Autocar's new electric fan cooling system reduces fuel consumption and radiator clogging for refuse trucks
Autocar worked with Michigan-based EMP on the project. As a result, ACX refuse trucks without front-end power take-off (PTO) have the choice of the EMP cool pack featuring the Smart Flow e-fan system or the standard cool pack with a mechanical fan. Both configurations will be standard option choices in Autocar's ACX refuse trucks.
The technology behind EMP's Smart Flow electric fan
EMP has provided electric fans and electric components to the transit bus industry for years. Traditional mechanical fans are either two-speed, or they're either on or off. Because of this, the traditional fan draws more power from the engine than is needed, which in turn consumes more fuel while bogging down the engine. The electric fan systems are full variable speed and only provide the necessary airflow to meet an engine's cooling requirements. As a result, there are zero parasitic draws and less fuel consumption with the electric fans.
"We saw a need for this kind of technology in the refuse industry," EMP Director of Sales and Marketing Todd Kangas said. "Refuse is similar to transit in the same kind of duty cycles with lots of stop and go. The mechanical fan pulls about 37 horsepower from the engine. If the engine is 350 horsepower, that means 10 percent of the engine power is being used to drive the fan. If you need more power for the engine, that will make you guzzle more fuel. Once you pull that mechanical fan and remove that parasitic load, it frees up the horsepower on the engine and can save fuel and add to the engine's capabilities."
Features of the Smart Flow electric fan
Reduced thermal cycling is another benefit of the EMP Smart Flow e-fan. The electric fans optimize the engine's temperature, reducing wear and load on the engine, hoses and radiator. In addition, when the electric cool pack detects a retarder request, the fans immediately react to reduce the oil temperature going into the transmission. The engine then remains consistent in temperature and minimizes scaled-down thermal cycling.
The EMP fan system also helps address radiator clogging and reduces truck maintenance requirements because of the reversible capability of the electric fans. The electric fans can be reversed and assist in debris removal from the radiator. When in use, the e-fan system only draws the required amount of air through the cool pack, which has fewer fins per inch than the standard radiator and is less likely to clog.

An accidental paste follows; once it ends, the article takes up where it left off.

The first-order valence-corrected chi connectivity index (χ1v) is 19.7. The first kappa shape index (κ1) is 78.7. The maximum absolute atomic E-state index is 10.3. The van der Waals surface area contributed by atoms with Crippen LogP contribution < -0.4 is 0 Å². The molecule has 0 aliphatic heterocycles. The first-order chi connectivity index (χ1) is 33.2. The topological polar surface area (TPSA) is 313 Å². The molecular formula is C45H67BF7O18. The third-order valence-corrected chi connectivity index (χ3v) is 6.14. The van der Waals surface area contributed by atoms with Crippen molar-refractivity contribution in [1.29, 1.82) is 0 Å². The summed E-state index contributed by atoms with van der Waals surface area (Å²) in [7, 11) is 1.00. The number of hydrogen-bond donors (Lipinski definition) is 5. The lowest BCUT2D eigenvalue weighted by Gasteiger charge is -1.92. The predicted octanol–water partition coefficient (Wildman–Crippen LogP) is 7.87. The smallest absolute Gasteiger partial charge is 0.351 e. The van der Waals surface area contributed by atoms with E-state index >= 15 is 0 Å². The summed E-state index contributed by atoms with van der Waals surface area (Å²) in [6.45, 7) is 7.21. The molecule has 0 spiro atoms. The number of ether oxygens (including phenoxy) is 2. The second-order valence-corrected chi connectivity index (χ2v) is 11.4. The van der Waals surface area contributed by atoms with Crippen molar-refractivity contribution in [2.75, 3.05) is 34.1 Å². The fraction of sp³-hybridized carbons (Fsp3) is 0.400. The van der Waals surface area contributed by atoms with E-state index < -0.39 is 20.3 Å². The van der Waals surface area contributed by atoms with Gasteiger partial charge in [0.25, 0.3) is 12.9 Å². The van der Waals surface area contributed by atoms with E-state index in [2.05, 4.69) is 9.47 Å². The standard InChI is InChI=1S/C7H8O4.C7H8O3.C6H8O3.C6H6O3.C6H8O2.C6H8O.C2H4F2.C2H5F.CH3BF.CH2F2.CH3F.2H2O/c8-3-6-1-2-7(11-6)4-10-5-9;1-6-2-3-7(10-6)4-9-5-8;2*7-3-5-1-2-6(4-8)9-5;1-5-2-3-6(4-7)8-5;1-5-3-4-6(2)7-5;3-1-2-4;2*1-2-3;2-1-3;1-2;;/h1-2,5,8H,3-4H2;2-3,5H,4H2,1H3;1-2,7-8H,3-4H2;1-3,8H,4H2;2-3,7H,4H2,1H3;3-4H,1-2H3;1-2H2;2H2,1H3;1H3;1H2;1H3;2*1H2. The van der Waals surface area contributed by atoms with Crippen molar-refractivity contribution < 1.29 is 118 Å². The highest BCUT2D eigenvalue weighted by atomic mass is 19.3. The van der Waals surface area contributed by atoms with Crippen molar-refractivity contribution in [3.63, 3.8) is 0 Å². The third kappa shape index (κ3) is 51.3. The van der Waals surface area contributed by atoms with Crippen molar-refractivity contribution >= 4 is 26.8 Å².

"Plugged radiators from trash and debris have challenged the refuse industry," Kangas said. "If they can't move air and keep the coolant temperatures down, the engine will overheat. These fleet owners spend hours doing monthly preventative maintenance to deal with this issue. With the electric fan, we can save them manpower and time. Circuit boards control our Smart Flow E-fan system. We can do a lot for the maintenance side through the reversal and speeds of the fans," said Kangas.
The e-fan system also helps reduce engine noise. A mechanical fan attached to a typical CNG or diesel truck creates a roar as the vehicle accelerates.
"Everyone is familiar with the roar that comes from the huge fan that has to turn on to cool the engine. Essentially, the EMP electric fan system turns on the fans individually and cools the engine while picking up refuse cans. That is something a mechanical fan in a truck can't do. So, the electric fan system mitigates the roar and loudness," Kangas said.
The Smart Flow e-fan system's technology is integrated into the Autocar smart dash, which ties into the truck's dashboard to provide reversal and diagnostic capability without an external data link adapter or service tool. The data is saved, allowing mechanics, owners, fleet managers, operators and engineers to download the truck's diagnostic history to determine if the fans are working correctly.
The EMP Smart Flow e-fan is available now in select Autocar ACX refuse trucks.